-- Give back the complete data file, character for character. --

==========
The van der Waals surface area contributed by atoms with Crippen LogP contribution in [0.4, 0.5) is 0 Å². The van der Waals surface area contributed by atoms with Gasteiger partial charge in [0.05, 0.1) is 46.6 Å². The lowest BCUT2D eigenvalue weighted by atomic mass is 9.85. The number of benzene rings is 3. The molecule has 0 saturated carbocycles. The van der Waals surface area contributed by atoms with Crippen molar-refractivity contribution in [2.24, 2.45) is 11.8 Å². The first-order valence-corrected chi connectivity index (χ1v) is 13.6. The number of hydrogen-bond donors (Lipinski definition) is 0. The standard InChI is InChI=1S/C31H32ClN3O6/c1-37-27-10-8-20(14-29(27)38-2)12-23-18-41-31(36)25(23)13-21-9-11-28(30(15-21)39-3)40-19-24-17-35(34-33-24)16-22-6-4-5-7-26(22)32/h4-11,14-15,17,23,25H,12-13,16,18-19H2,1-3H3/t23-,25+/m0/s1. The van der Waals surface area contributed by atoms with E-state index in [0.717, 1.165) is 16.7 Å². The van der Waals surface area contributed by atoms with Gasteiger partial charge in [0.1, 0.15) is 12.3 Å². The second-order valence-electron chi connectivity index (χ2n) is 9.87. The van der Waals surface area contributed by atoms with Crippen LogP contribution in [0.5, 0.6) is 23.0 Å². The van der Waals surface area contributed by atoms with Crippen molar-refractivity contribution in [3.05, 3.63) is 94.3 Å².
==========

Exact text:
The van der Waals surface area contributed by atoms with Crippen LogP contribution in [0.4, 0.5) is 0 Å². The van der Waals surface area contributed by atoms with Gasteiger partial charge in [0.05, 0.1) is 46.6 Å². The lowest BCUT2D eigenvalue weighted by atomic mass is 9.85. The number of benzene rings is 3. The molecule has 0 saturated carbocycles. The van der Waals surface area contributed by atoms with Crippen molar-refractivity contribution in [2.24, 2.45) is 11.8 Å². The first-order valence-corrected chi connectivity index (χ1v) is 13.6. The number of hydrogen-bond donors (Lipinski definition) is 0. The standard InChI is InChI=1S/C31H32ClN3O6/c1-37-27-10-8-20(14-29(27)38-2)12-23-18-41-31(36)25(23)13-21-9-11-28(30(15-21)39-3)40-19-24-17-35(34-33-24)16-22-6-4-5-7-26(22)32/h4-11,14-15,17,23,25H,12-13,16,18-19H2,1-3H3/t23-,25+/m0/s1. The van der Waals surface area contributed by atoms with E-state index in [0.717, 1.165) is 16.7 Å². The van der Waals surface area contributed by atoms with Gasteiger partial charge in [0.1, 0.15) is 12.3 Å². The second-order valence-electron chi connectivity index (χ2n) is 9.87. The van der Waals surface area contributed by atoms with Crippen LogP contribution in [0.5, 0.6) is 23.0 Å². The van der Waals surface area contributed by atoms with Crippen molar-refractivity contribution in [3.05, 3.63) is 94.3 Å².